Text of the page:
A study conducted in 2010 by ECOlunchbox found that the average American school child generates 67 pounds of disposal lunchbox trash in a single school year. Multiply that by the number of children in a medium-sized school district, and the environmental impact becomes exponentially more devastating.
Not only are disposable lunch materials costly to planetary health, they're hard on the parental pocketbook, too. The same study concluded that American families spend as much as $400 a year on lunch disposables that ultimately find their way into a landfill
In addition, concerns about the safety of plastic food containers, which may contain harmful substances such as phthalates and bisphenol A (BPA) is another compelling reason to look elsewhere for lunch transport solutions.
So what can one family do? Here's a start:
• Skip the brown paper bag. Look for a lunch bag or tote that's reusable, not disposable. Read labels to ensure the bag is free of BPA, phthalates, PVC, and lead.
• Pack reusable utensils and napkins. Disposable utensils and paper napkins account for a large portion of lunch-generated landfill. Reusable bamboo cutlery, multi-purpose sporks made of nontoxic plastic, and plain old stainless steel forks and spoons are better choices. Pack real cloth napkins. They're more pleasing to use anyway!
• Pick earth-friendly containers. Stackable stainless steel tiffins and insulated food jars make it a snap to transport salads, soups, and snacks. Divided containers offer up sandwiches, fruits, and vegetables that resemble artfully composed bento boxes. Ingenious reusable wraps made of washable, organic fabric are terrific for transporting sandwiches without plastic bags or cling wrap.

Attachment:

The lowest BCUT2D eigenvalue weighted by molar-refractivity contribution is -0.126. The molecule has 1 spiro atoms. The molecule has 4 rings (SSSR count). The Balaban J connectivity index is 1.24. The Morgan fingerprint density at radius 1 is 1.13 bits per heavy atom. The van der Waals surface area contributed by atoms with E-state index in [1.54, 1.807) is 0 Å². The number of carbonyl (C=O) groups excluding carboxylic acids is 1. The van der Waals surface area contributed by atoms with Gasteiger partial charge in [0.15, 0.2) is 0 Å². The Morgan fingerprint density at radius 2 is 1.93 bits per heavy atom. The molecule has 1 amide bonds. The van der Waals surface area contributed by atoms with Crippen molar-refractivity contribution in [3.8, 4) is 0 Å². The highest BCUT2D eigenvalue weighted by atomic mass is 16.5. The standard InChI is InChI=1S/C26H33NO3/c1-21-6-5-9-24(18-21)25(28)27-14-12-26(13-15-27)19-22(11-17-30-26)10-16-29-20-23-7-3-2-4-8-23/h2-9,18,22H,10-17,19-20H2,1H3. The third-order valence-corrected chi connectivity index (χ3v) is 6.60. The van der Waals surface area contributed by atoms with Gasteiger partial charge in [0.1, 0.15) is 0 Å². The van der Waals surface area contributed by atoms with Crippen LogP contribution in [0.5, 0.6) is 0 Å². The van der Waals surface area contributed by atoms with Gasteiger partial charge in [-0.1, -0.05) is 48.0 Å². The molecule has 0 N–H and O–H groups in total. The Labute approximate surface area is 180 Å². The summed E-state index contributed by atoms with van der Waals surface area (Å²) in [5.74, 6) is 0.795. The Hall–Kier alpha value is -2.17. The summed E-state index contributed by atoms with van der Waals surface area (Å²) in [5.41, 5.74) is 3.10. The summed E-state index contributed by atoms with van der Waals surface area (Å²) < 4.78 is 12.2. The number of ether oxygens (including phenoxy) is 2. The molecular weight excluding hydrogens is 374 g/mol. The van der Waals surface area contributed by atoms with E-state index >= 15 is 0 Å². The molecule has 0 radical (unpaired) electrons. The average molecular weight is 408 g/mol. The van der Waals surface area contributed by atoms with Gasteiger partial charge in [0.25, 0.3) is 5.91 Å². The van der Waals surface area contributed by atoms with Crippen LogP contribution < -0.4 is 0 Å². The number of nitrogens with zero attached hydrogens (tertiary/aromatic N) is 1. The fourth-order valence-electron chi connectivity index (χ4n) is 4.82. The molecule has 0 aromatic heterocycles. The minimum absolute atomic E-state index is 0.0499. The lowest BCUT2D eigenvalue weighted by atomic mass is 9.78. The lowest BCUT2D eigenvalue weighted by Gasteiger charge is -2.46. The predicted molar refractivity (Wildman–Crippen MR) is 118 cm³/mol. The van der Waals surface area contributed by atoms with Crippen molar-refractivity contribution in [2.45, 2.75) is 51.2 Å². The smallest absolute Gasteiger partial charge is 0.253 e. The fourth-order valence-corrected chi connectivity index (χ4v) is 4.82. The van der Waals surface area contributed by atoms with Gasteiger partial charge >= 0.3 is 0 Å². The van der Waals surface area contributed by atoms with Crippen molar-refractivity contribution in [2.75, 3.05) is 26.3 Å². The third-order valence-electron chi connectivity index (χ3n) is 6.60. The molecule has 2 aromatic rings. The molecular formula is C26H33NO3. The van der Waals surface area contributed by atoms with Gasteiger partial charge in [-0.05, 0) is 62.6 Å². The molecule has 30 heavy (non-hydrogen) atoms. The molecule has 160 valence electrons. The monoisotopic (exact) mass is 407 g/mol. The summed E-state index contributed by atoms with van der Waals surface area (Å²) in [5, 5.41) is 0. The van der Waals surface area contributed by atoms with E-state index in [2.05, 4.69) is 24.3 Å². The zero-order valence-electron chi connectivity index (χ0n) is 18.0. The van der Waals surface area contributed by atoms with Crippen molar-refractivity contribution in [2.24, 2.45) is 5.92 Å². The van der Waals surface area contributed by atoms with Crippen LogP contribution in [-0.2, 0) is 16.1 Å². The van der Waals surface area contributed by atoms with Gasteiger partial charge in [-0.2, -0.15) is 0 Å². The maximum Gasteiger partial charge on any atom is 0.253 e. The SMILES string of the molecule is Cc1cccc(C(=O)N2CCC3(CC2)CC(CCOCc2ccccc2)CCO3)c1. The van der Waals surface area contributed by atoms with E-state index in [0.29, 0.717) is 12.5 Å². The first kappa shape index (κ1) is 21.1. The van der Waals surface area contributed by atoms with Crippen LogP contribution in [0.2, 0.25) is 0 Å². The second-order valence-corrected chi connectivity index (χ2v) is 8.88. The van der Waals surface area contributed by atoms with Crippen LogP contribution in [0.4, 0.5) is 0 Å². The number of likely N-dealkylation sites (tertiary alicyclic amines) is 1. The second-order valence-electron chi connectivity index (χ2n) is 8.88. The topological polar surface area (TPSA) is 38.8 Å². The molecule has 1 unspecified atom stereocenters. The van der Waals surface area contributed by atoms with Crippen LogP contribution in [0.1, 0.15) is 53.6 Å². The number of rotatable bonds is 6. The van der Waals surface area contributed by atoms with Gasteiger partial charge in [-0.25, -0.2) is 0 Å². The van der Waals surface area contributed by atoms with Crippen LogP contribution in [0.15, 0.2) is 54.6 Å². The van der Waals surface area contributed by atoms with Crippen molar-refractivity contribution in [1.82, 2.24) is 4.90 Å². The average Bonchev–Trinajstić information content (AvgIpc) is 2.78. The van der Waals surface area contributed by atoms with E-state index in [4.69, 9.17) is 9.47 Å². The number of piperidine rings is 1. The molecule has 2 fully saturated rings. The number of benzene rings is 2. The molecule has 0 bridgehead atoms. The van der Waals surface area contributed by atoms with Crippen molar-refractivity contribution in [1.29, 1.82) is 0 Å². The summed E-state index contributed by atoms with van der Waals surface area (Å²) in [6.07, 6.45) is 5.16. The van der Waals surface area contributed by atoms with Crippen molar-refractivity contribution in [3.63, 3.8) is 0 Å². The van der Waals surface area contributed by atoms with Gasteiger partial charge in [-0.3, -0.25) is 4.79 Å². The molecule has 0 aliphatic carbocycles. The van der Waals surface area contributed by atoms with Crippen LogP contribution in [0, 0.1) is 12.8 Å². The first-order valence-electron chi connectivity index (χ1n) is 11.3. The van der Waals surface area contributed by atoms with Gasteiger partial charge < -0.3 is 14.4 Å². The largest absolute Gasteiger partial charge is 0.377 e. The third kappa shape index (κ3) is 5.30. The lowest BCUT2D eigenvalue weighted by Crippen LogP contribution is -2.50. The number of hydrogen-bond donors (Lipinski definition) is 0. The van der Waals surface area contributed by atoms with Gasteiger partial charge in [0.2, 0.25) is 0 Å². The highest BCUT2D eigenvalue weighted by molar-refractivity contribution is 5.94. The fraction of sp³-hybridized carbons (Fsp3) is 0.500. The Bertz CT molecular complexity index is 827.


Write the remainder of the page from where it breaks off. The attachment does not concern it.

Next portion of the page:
As an added bonus, lunches packed in reusable containers protect lunch bag contents better than disposal bags, resulting in a lunch that's as appealing to look at, as it is delicious to eat!
To read about the environmental impact of disposable lunch packaging and to learn more about what you can do at home to help, visit:
Fortunately, many natural food markets and co-ops now offer a selection of nontoxic, waste-free lunch supplies. Of course, there's also a multitude of online resources available to support your family's switch to sustainable lunch packing.
Valorie Lee Schaefer is the author of numerous nonfiction books for early readers as well as a bestselling book for pre-teen girls, "The Care & Keeping of You." She lives with her photographer husband and two ravenous children in a historic tobacco warehouse building in south central Wisconsin.
Many kids complain that they aren’t hungry first thing in the morning, yet, as a parent, you know it’s your solemn duty to get them to eat something, anything before they dart out the door. It is, after all, “The Most Important Meal of the Day”. A bowl of whole grain cereal and a glass of juice is what they—and you—may be able to manage most days, but with a minimum of fiddling you can whip out something special, something that will get them out of bed the first time you ask.
Got kids in sports? Researchers from Indiana University found chocolate milk to be the ideal sports recovery drink. When consumed within one hour after exercise, organic chocolate milk’s natural protein, carbohydrate, vitamin and mineral mix refuels exhausted muscles – and may be just the ticket to help boost your after-school athlete's calcium intake.